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Some Maine Districts Forgo Virtual Learning, Opt For Traditional Snow Days

Robbie Feinberg
Maine Public
Freya Carlson of Gardiner shovels snow off of a play house in her yard on Thursday morning.

In any other year, the storm that blasted through southern Maine on Thursday morning would have prompted a snow day in most school districts. Some did call off classes, but with thousands of students now being educated through “hybrid” and “remote” learning, some districts chose to go forward with online classes.

It was nearly impossible to see through the rapidly falling snow in Gardiner on Thursday morning, but Freya and Hanna Carlson were happy to be outside. The two frolic by a playhouse in their yard, scraping flakes off the roof and belly-flopping into the snow.

The year has been tumultuous, they say, as they’ve alternated between remote and in-person learning. So when their mom, Meagan, told them that the snow meant a full break from all of that on Thursday, they celebrated.

“I was happy. I was like, yay,” Hanna says.

“She actually did say that, I think,” Freya says. “And I started singing a song. And I was thinking, ‘We could watch TV and play fairies all day long.’ And it was really fun.”

This year, as technology and remote classes have become a necessity for districts across the state, some schools are opting to stick with remote classes even as snowstorms rage outside. On Thursday, schools in Westbrook, Bath and Topsham all opted for “remote learning” days, with students still working from home.

In an email, Westbrook Superintendent Peter Lancia says that “kids (and staff) are not expected to take part in virtual classes” on Thursday, but to complete independent assignments themselves. Lancia says that any work on Thursday shouldn’t exceed the district’s recommended amount of screen time, as administrators still want families to enjoy the snow.

But at other schools, traditional snow days have been preserved — at least for now.

“Many of our students don’t have reliable internet service throughout a regular school day, let alone a cancellation day,” says Ty Thurlow, principal of Sumner Memorial High School in Sullivan, which opted for a traditional snow day on Thursday.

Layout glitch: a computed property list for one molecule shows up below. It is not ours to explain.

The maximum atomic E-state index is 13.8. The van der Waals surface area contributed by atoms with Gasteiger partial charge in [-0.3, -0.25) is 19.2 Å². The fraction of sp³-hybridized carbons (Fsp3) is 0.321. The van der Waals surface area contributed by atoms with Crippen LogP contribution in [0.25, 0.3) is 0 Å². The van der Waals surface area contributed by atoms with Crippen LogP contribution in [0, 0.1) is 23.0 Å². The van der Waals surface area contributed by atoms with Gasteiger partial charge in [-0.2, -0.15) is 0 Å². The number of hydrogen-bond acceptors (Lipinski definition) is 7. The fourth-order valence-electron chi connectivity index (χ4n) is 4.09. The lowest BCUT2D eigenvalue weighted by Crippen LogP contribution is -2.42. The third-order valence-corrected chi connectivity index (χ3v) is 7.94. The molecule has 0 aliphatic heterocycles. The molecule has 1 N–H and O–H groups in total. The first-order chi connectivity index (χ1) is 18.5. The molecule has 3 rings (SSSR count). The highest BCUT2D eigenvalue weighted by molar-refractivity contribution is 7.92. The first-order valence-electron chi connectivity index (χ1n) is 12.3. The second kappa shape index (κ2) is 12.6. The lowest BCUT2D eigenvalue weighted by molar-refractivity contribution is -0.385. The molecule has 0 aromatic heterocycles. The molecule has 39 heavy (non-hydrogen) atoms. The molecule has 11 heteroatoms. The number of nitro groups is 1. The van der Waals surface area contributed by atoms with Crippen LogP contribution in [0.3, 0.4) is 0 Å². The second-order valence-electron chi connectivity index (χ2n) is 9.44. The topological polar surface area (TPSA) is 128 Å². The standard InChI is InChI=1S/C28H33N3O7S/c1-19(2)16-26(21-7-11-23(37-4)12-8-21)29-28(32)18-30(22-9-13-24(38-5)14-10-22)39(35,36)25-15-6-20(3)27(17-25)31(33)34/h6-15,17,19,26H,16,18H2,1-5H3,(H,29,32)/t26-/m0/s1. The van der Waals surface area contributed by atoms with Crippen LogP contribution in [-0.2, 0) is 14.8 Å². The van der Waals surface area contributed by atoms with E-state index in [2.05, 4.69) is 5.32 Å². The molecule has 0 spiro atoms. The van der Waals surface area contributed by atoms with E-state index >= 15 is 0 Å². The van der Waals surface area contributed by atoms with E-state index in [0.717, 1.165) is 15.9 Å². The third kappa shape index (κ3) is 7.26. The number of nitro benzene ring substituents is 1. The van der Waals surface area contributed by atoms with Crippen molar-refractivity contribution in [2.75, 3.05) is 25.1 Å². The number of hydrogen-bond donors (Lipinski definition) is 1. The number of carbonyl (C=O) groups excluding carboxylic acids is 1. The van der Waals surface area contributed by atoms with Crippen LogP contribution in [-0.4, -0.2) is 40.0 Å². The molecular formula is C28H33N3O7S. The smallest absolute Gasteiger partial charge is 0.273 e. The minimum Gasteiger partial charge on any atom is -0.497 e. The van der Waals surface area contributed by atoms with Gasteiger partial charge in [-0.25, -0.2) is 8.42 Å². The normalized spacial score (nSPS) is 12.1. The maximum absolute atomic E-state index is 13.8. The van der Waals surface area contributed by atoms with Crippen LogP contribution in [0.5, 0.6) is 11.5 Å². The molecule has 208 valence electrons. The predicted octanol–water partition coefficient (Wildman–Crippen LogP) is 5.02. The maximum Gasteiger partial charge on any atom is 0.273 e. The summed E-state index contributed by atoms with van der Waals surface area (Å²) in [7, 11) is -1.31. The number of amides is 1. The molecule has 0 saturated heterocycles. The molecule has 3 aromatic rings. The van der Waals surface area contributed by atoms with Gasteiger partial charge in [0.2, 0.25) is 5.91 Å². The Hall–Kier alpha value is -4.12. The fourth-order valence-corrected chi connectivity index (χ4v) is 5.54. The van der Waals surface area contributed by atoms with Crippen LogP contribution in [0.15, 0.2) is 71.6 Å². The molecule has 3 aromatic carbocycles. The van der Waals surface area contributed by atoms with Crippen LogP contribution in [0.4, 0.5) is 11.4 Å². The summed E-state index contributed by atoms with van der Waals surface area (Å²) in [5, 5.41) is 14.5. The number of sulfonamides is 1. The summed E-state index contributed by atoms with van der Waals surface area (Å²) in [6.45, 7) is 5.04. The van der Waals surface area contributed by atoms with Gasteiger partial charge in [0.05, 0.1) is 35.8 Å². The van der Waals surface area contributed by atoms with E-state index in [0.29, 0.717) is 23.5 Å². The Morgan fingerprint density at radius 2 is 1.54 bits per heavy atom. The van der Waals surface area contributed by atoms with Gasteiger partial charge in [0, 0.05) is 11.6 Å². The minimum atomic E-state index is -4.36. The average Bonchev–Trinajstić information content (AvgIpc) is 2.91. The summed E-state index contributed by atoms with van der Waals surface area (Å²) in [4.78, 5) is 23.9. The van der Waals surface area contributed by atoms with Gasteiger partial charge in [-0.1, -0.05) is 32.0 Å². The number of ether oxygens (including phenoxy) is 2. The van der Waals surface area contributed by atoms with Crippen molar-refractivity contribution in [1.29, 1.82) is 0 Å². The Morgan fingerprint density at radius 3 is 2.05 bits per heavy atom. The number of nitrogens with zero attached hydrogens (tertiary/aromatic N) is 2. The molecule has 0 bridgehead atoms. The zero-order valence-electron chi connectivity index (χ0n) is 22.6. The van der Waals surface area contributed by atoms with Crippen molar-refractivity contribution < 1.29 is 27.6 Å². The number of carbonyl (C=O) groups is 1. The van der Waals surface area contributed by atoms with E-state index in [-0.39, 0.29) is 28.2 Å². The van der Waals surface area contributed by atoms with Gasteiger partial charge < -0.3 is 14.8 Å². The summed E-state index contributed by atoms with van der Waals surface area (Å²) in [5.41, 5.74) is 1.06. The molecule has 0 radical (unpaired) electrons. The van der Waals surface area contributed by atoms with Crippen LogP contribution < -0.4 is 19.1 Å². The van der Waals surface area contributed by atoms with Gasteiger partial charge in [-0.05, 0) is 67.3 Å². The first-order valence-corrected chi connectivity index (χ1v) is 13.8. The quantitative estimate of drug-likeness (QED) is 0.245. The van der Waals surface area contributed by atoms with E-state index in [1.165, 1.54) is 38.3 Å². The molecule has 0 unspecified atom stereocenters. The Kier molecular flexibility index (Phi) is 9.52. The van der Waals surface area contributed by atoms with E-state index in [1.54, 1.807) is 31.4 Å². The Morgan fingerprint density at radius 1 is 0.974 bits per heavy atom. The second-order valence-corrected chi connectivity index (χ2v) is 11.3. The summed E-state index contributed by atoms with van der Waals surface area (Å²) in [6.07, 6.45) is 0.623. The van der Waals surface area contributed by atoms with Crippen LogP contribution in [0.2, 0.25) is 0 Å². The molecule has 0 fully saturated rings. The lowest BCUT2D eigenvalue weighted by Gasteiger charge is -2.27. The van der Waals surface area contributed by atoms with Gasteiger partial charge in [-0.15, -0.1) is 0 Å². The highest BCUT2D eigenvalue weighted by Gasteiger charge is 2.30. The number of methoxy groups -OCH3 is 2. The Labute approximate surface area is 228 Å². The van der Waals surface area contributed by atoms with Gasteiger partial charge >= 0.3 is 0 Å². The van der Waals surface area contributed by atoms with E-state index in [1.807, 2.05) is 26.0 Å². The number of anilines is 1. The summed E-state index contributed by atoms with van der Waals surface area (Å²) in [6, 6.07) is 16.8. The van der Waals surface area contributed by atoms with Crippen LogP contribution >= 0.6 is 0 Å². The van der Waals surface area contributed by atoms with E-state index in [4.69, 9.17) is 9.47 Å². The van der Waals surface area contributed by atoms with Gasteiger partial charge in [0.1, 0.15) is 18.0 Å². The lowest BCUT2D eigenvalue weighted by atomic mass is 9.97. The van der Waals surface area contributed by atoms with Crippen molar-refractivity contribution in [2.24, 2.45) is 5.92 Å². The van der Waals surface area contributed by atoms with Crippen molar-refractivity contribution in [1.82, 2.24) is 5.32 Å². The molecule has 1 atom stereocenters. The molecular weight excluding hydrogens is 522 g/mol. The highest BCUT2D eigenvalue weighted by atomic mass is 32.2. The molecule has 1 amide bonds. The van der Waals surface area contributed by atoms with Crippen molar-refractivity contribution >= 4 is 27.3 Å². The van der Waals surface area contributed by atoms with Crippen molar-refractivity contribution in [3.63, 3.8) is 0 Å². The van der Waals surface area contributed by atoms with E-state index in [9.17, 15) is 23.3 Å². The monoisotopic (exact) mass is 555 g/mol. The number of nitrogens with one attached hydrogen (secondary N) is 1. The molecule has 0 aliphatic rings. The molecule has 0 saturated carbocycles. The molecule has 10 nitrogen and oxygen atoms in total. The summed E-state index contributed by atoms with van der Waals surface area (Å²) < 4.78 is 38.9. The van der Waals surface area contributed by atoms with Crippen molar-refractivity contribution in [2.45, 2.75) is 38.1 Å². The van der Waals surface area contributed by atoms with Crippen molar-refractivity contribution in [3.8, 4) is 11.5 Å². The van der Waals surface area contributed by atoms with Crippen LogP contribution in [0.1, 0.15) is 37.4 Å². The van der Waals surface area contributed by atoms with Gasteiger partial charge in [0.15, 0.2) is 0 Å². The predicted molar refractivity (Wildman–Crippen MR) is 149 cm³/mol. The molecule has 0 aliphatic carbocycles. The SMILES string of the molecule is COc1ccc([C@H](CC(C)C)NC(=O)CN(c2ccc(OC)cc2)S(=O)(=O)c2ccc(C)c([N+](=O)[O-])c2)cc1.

Thurlow says internet access is still an issue for many students, making remote learning difficult. But he also wants to make things a bit easier for families in a year full of stress and loss.

“We will return to our more serious and important business of learning and growing up tomorrow,” he wrote in a letter to the community Thursday morning. “But for today, my hope is that you will take this opportunity to simply be young people and enjoy this time in your lives.”

“Hoping we can bring a little bit of magic, if you will, back to our students. Who are really focused on a very uncertain future. So just bringing a little bit of joy to them,” Thurlow says.

But he says the district may change its plans for other snow days over the next few months. He says it is important for students to maintain learning, so teachers have been working to prepare online lessons, YouTube videos and assignments that won’t require a constant connection to the web.

“And so those are learning opportunities,” Thurlow says. “We’re moving the stick forward, if you will. And keeping that progression moving along. But not necessarily doing it with a live session, where we would be expecting students to jump online at 9 a.m., because that’s when the class starts.”

Outside of her house in Gardiner, Meagan Carlson watches her two daughters crawl around in their snowsuits. She says after months of corralling her kids as part of their various remote and hybrid learning schedules, she’s welcoming the one-day reprieve.

“I think we’ve had enough of, ‘Every day is exactly the same,’ this year. So staying home and doing your school online is just another one of those, every day is the same. So, ‘Hey, it’s snowing, we’re having a snowstorm, you can do whatever you want,’ I think that’s special for the kids,” she says.

And Carlson hopes that in her district, at least, snow days aren’t a thing of the past.